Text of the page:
Leading Bitcoin exec charged in Silk Road money laundering scheme

The chief executive of BitInstant and another man were charged with using Bitcoins to help launder drug money.
(George Frey / Getty Images)

The chief executive of a Bitcoin startup backed by the Winklevoss twins was arrested Monday and charged with laundering money through a notorious drug-trafficking site.

The Department of Justice said that it had charged Robert M. Faiella and Charlie Shrem with selling $1 million worth of Bitcoins to people attempting to buy and sell drugs on the Silk Road black market website.

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Shrem is CEO of BitInstant, a Bitcoin exchange that counts the Winklevoss twins as its investors. The pair invested $1.5 million in the company last year.


The BitInstant website was offline Monday morning.

Shrem is also vice chairman of the Bitcoin Foundation and just this last weekend was a featured speaker at a Bitcoin conference in Miami.

Shrem was arrested at John F. Kennedy International Airport in New York and charged with money laundering, according to a news release from the Justice Department.

“The charges announced today depict law enforcement’s commitment to identifying those who promote the sale of illegal drugs throughout the world,” said James J. Hunt of the U.S. Drug Enforcement Administration in the news release. “Hiding behind their computers, both defendants are charged with knowingly contributing to and facilitating anonymous drug sales, earning substantial profits along the way.”

Silk Road was an online black market where people tried to anonymously buy and sell illegal goods such as drugs and guns. The FBI shut down Silk Road last October and seized millions of dollars worth of Bitcoins.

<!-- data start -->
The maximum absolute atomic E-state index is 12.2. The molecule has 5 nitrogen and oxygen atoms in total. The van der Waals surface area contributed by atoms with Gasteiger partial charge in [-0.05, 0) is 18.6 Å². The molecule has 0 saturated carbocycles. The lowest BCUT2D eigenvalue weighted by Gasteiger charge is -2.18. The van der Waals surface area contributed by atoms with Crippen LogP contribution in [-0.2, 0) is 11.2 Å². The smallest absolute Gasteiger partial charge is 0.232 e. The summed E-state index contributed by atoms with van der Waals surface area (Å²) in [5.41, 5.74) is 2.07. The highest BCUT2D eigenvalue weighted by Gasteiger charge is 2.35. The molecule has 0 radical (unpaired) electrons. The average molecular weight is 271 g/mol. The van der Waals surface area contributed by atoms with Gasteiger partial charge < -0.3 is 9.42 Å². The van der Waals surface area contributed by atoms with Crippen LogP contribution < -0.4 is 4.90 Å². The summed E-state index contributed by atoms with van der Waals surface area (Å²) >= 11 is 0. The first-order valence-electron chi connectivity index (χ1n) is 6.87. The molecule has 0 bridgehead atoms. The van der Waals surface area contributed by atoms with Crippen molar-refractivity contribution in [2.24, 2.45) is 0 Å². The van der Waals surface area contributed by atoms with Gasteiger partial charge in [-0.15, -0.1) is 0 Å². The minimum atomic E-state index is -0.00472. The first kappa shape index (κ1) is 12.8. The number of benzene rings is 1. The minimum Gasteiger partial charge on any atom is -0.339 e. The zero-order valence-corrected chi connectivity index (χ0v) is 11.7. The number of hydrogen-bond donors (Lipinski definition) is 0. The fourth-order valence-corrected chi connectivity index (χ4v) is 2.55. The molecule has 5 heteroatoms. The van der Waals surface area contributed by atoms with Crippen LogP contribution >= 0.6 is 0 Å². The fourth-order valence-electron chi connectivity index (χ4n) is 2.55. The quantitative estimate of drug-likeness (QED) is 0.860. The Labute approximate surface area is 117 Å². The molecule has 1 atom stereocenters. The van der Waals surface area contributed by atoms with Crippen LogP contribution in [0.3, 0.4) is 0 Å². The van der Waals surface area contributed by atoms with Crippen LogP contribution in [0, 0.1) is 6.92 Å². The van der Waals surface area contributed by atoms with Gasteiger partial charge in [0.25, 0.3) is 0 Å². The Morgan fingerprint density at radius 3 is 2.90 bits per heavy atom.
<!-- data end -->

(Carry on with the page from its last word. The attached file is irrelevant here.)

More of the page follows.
Since that bust, federal law enforcement agencies have been using Silk Road’s records to track down others involved in illegal activity.

That information apparently led them to Shrem and Faiella.

Faiella, 52, of Cape Coral, Fla., and Shrem, 24, of New York City, were each charged with one count of conspiracy to commit money laundering and one count of operating an unlicensed money transmitting business. The charges would carry a combined maximum of 25 years in prison.

Shrem faces an additional charge of failing to file a suspicious activity report, which could bring another five years in prison.

According to the Justice Department, Faiella ran an underground Bitcoin exchange on Silk Road. When he received orders for Bitcoins, he would fill them through BitInstant and then sell them to Silk Road users for a profit.

As CEO and chief compliance officer of BitIntant, Shrem allegedly knew the purpose of Faiella’s exchanges. In addition, the government says Shrem himself purchased drugs on Silk Road.


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